Successful marketers filter out the noise and focus on the metrics that matter, not simply those that are easy to see. Those who adapt quickly to environmental changes will thrive. By tapping into real-time and near real-time analytics and insights, and intelligently applying them to our marketing efforts, we can make the quicker decisions required in an agile process.
The Agile Brand
There are six key things agile brands do which sets them apart:
- Have an open dialogue with customers.
- Tell stories that are genuine.
- Use data to drive deeper insights and greater growth.
- Think holistically about the customer experience.
- Stay nimble by always listening.
- Let go in order to have deeper relationships.
As with the introduction of any concept, agile branding needs a clear statement that unequivocally defines what it is and describes the philosophy that guides it.
Much as the Agile Manifesto did that for programming, I’d like to do that for agile branding now. I want to thank and give credit to the team who wrote the original Agile Manifesto for the inspiration. You can find all their names at AgileManifesto.org
Through the evolution of brands from a simple visual indicator of ownership to their broad function today, we understand that a brand can be greater than the individual or individuals who created it, the teams who maintain it, and the products and services they represent.
Because of this, we have come to value the following:
- Long-term customers over short-term sales.
- Dialogue with customers over broadcasting one-way marketing messaging.
- Staying true to our values over doing whatever we can to generate profits.
- Continual improvement over maintaining the status quo.
We also know that for a brand to be successful, it must open itself to consumers for feedback, ideas, and dialogue. No longer can brand decisions be made solely in a boardroom or by shareholders. Consumers want and need to feel a connection with brands in order for them to be truly successful.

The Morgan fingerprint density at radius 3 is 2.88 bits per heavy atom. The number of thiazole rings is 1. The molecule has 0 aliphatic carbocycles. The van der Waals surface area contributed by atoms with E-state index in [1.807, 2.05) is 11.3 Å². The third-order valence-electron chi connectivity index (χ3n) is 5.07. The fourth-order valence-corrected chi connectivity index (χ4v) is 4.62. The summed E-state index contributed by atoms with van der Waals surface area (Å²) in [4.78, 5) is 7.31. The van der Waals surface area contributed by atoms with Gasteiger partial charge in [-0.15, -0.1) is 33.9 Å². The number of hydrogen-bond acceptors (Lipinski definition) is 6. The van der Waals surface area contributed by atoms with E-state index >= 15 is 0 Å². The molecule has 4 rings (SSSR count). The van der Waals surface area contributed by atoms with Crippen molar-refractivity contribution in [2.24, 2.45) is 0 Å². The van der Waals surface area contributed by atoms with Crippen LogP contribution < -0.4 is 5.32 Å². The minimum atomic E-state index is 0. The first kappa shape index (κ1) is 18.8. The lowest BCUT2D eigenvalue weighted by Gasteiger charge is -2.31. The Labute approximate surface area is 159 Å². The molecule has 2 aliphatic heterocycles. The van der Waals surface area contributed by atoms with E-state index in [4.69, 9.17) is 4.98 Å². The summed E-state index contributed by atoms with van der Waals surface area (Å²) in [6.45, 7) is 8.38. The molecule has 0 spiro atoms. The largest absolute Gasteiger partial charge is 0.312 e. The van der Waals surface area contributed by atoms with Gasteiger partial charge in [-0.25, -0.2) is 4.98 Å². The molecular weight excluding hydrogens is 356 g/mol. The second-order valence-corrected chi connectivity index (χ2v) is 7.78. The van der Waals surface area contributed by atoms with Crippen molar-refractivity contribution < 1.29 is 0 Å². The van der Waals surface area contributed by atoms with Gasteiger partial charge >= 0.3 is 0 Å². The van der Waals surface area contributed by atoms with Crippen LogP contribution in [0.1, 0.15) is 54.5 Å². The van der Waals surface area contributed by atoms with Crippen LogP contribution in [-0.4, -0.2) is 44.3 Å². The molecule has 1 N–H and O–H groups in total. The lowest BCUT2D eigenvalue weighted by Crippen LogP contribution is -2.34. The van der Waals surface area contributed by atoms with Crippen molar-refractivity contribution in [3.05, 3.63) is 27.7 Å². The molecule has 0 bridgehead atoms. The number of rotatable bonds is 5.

There are 2 components to an agile brand:
- The things that don’t change.
- The things that don’t change.
While your brand marketing and awareness efforts (top row) will inevitably change as you target new audiences, or as your current audiences evolve, your brand mission and values (bottom row) should remain relatively constant over time.
The principles behind agile branding
We follow these principles:
- Our highest priority is to add value to people’s lives through meaningful interactions and tangible benefits that brands offer to customers.
- We believe brands play an important role in society, and when they are managed properly, they can add value to people’s lives.
- We believe change can be a force for good and branding and marketing need to change to best serve their customers and society.
- We believe the future is bright and technology can be a force for good in the right hands and with the right motives.
- We believe that to make a great brand is to tie a core set of values to the products and services delivered.
- We also believe the world is in continual motion, and the ideas and thinking we currently share are subject to continual evolution as the practice of branding evolves.
Greg Kihlström is SVP Digital at Yes&, a marketing agency in the Washington, DC region that works with national commercial, nonprofit and government clients. Previously, he was founder and CEO of Carousel30, a digital agency which was acquired in late 2017 by Yes&. He is the author of The Agile Brand: Creating Authentic Relationships Between Companies and Consumers.